August 9, 2004

Review: Debian-Installer Release Candidate 1

Author: Bruce Byfield

After four years of development, the first release candidate of the new Debian installer is here. If you're familiar with other install programs, this one may surprise you. It introduces Debian's strengths right at the start, and it goes a long way toward burying Debian's reputation for being difficult to install.The Debian-Installer project grew out of the Debian network and boot floppy projects. In fact, it borrows heavily from both these earlier projects. But the Debian-Installer also has the specific goal of making Debian easier to install. "Debian has been burdened with a sub-par installer for a full decade" comments Joey Hess, the initial designer of the Debian-Installer, "and it's time to change all that."

Or, to be more exact, perhaps it's time to change public perception. True, the old installer is unglamorously text-based, and asks questions that require a detailed knowledge of your hardware's stats. Yet even a moderately tech-savvy person could struggle through it and get a working (if not optimized) system. The real problem is not so much the difficulty of the old installer, as the way its reputation scares people from even considering Debian. The reputation is so strong that Debian-based distributions have clustered like pilot fish around a shark, most of whose main claim to attention is that they offer an easier installation that leaves users with a Debian-compatible system. Libranet, Linspire, Knoppix, MEPIS, Progeny, Stormix, Xandros -- these are only the best-known of the distributions that have improved on the old Debian installer.

The Debian-Installer project has a more difficult task than the Debian-based distros. Most of the Debian-based distros design for only the Intel chip, while the Debian-Installer has to code for other architectures as well. That means that taking code from these other distros was not an option for the Debian-Installer. See the ports page for a complete picture.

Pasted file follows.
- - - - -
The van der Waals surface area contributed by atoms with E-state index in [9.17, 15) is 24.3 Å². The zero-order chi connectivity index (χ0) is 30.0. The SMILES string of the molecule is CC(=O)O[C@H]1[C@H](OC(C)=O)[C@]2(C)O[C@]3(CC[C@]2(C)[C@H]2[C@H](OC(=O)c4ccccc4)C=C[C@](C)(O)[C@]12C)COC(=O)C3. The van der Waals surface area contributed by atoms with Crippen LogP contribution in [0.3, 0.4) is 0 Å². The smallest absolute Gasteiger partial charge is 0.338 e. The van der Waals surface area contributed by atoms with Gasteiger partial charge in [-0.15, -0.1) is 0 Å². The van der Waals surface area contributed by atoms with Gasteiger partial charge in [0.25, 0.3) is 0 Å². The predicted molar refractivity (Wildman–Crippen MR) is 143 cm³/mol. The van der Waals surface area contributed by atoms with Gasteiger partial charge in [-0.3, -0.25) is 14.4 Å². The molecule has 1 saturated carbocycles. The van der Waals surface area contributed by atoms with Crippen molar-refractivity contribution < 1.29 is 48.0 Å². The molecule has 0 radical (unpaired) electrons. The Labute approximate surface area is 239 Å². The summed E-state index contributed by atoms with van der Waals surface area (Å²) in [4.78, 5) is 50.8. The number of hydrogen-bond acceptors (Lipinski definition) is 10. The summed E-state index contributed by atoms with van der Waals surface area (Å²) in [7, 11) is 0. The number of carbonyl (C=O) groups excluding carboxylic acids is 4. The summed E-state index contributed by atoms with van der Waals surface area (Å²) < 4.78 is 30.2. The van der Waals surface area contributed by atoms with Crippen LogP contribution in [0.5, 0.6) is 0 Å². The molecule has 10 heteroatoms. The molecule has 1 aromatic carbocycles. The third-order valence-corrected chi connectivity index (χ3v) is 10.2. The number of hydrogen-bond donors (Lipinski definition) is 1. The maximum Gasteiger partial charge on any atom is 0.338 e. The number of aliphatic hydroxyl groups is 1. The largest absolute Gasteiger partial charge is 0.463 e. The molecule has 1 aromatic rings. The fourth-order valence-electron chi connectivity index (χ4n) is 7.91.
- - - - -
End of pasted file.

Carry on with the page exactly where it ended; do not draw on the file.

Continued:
Similarly, the leading Debian-based distros have been supported only English and one or two other languages, while Debian itself supports nearly three dozen languages. In addition, the project also hopes to support installations from flashdrives and other mediums that none of the major Debian-based distros support. The project's ultimate goal is a modular, flexible program that makes Debian accessible for everyone.

Debian-Installer Release Candidate 1 (RC 1) has some ways to go in accessibility. It is still text-based, a sub-project to provide a GTK GUI having apparently suffered crib-death. In places,too, it requires system knowledge that might make the inexperienced feel a trickle of sweat. Yet compared to the labyrinthine twists and turns of the old installer, the new Debian-Installer is a stroll through a suburb whose streets are laid out on a grid. Unless you choose more control, only a minimal amount of user input is required - language, keyboard, time zone, root and user passwords - and in less than forty minutes the result is a working Debian system.

I could give the play-by-play, but let's face it: if you've done one GNU/Linux install, you've seen them all. However, a few highlights along the way are worth noting:

From the welcome screen, users can open a series of well-written help screens that list system requirements, as well as boot methods and boot parameters. If you are reading the help -- and new users should read at least the system requirements -- you can start the installer from the help screen, a simple feature that shows that the project has been thinking at least intermittently about usability.

The actual installation starts with a choice of languages and keyboards. The default is English and a US keyboard, but the number of choices, as well as their placement near the start of installation shows how diverse Debian's audience is.